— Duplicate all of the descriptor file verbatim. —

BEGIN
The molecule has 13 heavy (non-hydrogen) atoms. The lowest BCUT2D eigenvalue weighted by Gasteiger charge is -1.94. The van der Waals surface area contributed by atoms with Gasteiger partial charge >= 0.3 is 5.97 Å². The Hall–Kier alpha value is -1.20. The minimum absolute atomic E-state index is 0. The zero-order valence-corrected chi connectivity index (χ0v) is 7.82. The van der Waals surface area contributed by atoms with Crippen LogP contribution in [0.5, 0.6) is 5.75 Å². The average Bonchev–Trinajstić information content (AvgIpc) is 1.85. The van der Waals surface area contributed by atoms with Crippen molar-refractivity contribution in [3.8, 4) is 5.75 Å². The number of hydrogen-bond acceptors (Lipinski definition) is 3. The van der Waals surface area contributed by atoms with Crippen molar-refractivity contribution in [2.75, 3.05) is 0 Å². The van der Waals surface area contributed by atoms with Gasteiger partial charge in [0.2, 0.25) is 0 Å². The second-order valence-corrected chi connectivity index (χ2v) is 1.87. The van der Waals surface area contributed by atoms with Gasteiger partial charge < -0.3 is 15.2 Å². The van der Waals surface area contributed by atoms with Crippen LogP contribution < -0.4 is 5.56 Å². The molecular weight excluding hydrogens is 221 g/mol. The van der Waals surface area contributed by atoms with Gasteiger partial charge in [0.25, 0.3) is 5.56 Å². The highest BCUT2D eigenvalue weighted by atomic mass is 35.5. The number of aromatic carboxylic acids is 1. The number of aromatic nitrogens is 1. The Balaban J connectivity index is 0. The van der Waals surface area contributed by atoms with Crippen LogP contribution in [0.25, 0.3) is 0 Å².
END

The molecule has 13 heavy (non-hydrogen) atoms. The lowest BCUT2D eigenvalue weighted by Gasteiger charge is -1.94. The van der Waals surface area contributed by atoms with Gasteiger partial charge >= 0.3 is 5.97 Å². The Hall–Kier alpha value is -1.20. The minimum absolute atomic E-state index is 0. The zero-order valence-corrected chi connectivity index (χ0v) is 7.82. The van der Waals surface area contributed by atoms with Crippen LogP contribution in [0.5, 0.6) is 5.75 Å². The average Bonchev–Trinajstić information content (AvgIpc) is 1.85. The van der Waals surface area contributed by atoms with Crippen molar-refractivity contribution in [3.8, 4) is 5.75 Å². The number of hydrogen-bond acceptors (Lipinski definition) is 3. The van der Waals surface area contributed by atoms with Crippen molar-refractivity contribution in [2.75, 3.05) is 0 Å². The van der Waals surface area contributed by atoms with Gasteiger partial charge in [0.2, 0.25) is 0 Å². The second-order valence-corrected chi connectivity index (χ2v) is 1.87. The van der Waals surface area contributed by atoms with Gasteiger partial charge < -0.3 is 15.2 Å². The van der Waals surface area contributed by atoms with Crippen LogP contribution < -0.4 is 5.56 Å². The molecular weight excluding hydrogens is 221 g/mol. The van der Waals surface area contributed by atoms with Gasteiger partial charge in [0.25, 0.3) is 5.56 Å². The highest BCUT2D eigenvalue weighted by atomic mass is 35.5. The number of aromatic carboxylic acids is 1. The number of aromatic nitrogens is 1. The Balaban J connectivity index is 0. The van der Waals surface area contributed by atoms with Crippen LogP contribution in [0.25, 0.3) is 0 Å².